On the morning of October 8, 2006, I threw a fit because my dad didn’t feel well. Normally, this would’ve been fine, but we were supposed to go to County Line Orchard that day. I must have been a pretty convincing 8-year-old because he came with to the orchard.
That was the last time he ever came on a family outing. He had a heart attack on the hayride out to the field, the final of approximately five. To this day I wonder what would’ve happened if he had gone to the hospital instead of coming with us. Sometimes I think that if I hadn’t complained he might still be alive, although I know deep down that no amount of medical attention could’ve saved him. He was living on borrowed time as it was; the stent in his heart had stolen us another year with him. It was only a matter of time.
I remember his heart attack more than I’d like to admit. I remember he and my mom talking about what kind of apples would make the best pie. Mid-conversation, he slumped over onto my brother. At first, we thought he was playing a joke on us, but then he peed his pants and his glasses slipped off. My mom always says that she knew he was dead the second his glasses slipped down and he made no attempt to push them back up.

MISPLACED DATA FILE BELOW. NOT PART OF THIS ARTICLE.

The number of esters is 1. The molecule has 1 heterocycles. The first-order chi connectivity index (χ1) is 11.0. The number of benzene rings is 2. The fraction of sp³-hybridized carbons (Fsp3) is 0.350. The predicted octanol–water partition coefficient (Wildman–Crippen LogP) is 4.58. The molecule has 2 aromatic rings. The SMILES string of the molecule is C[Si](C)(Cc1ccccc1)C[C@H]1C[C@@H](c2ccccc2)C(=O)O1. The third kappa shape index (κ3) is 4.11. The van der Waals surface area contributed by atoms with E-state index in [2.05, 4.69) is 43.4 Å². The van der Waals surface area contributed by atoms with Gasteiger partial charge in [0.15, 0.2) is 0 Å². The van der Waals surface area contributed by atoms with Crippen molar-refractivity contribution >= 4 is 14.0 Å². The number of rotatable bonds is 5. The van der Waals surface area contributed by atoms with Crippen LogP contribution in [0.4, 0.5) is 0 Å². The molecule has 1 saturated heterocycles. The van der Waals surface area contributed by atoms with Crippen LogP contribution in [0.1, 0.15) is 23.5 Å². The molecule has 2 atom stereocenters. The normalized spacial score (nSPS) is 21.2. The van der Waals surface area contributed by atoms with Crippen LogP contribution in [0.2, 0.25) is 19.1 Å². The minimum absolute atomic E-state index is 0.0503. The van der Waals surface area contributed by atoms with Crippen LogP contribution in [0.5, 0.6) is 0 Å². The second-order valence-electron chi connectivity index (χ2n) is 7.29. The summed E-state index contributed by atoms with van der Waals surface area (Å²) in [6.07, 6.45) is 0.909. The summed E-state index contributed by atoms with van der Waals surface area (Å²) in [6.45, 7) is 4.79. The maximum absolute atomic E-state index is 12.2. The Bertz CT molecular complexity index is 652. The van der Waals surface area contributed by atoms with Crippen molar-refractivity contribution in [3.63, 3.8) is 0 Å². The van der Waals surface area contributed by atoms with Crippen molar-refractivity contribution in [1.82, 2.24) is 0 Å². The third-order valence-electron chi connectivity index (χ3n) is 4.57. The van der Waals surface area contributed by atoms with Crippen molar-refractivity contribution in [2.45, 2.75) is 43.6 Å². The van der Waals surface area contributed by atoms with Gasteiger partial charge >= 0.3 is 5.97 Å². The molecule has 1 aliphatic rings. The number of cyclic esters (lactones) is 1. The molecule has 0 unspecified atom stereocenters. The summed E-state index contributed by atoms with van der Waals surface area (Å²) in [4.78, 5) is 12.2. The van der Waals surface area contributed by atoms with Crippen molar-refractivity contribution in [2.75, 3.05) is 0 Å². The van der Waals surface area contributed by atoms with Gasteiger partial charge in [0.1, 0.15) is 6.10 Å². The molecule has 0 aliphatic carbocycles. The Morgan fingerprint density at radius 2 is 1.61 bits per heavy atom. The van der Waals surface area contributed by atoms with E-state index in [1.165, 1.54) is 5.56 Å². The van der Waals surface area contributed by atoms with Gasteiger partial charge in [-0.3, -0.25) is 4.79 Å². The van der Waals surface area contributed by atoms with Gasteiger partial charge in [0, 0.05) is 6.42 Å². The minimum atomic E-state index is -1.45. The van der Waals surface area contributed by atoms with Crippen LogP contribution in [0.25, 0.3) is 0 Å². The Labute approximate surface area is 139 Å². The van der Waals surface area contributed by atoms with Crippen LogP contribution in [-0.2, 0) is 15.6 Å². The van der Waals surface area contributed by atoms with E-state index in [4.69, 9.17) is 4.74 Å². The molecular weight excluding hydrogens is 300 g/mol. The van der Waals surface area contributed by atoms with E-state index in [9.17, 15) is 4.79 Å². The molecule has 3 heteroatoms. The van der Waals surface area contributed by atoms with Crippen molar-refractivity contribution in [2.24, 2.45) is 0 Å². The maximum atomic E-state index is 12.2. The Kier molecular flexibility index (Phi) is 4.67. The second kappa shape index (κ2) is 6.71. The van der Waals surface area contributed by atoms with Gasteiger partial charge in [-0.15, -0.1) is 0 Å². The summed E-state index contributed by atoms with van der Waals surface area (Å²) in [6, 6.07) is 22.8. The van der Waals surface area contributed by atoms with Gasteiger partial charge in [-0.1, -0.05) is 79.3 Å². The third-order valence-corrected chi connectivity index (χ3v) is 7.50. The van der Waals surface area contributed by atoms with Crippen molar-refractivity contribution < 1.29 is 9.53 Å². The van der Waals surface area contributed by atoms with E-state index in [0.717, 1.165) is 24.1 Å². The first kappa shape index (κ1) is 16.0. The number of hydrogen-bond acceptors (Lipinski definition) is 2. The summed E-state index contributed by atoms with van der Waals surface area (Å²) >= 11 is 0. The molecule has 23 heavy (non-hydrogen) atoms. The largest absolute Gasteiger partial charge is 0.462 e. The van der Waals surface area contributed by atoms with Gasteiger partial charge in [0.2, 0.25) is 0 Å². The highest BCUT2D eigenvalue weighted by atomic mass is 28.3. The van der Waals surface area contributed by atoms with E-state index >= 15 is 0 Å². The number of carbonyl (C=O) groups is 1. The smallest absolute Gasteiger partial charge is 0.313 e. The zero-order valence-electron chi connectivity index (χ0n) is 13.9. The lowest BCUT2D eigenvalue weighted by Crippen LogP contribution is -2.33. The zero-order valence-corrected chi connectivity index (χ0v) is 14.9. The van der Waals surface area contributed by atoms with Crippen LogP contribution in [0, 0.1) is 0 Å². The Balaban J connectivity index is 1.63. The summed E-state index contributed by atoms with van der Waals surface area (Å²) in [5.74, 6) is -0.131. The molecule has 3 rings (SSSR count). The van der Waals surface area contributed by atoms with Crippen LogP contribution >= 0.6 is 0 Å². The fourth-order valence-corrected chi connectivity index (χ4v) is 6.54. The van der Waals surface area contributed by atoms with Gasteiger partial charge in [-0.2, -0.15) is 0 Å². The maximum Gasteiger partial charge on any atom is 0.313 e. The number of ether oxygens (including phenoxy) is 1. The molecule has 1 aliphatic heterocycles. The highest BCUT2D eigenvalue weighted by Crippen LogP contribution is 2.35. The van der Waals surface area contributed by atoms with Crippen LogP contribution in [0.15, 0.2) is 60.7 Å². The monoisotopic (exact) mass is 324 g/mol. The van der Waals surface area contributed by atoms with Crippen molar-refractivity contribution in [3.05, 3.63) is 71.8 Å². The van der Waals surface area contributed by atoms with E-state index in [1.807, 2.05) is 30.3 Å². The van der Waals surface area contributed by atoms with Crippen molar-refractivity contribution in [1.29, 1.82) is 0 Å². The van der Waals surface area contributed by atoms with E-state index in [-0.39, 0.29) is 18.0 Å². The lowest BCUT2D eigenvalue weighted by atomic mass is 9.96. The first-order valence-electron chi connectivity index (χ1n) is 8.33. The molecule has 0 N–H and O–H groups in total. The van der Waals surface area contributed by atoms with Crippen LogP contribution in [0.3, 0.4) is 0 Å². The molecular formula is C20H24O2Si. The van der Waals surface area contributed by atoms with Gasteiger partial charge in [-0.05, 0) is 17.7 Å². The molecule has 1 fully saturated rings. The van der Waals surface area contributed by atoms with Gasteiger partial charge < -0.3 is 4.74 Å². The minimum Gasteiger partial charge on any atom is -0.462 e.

Someone yelled for an ambulance and the tractor stopped but I still felt like I was moving. One of the employees drove us to the hospital. We beat the ambulance there by a good ten minutes, but it felt like a lifetime. My grandma and grandpa came to the hospital, and the ER workers moved us to a private room. None of us took it as a good sign.
About an hour later the doctor came out and told us that he had tried everything, but that my dad had passed away. We got to see him before the coroner took his body away. I hugged him one last time, but he was already cold.
That was ten years ago as of Saturday.
My mom and I spent the ten year anniversary of his death watching Hamilton. It seemed almost serendipitous to us both that it would be in Chicago for a day that has been plagued with sad memories for so long. Not only did my dad love musicals, but my mom and I both found comfort in the musical itself; me because of Alexander’s ability to rise above his circumstances, and my mom because of Eliza’s determination even as a widow and single mother.
I could almost feel my dad while I watched the musical. It was right up his alley,from the subject matter to the musical aspect. Lin Manuel Miranda wrote a true masterpiece that’s changed the way I grieve my father completely. Through his portrayal of Eliza Hamilton, I’ve learned that the best way to honor a deceased loved one is to preserve their legacy.
My father’s death has haunted me for years, but I finally view it as an inspiration to make him proud of me.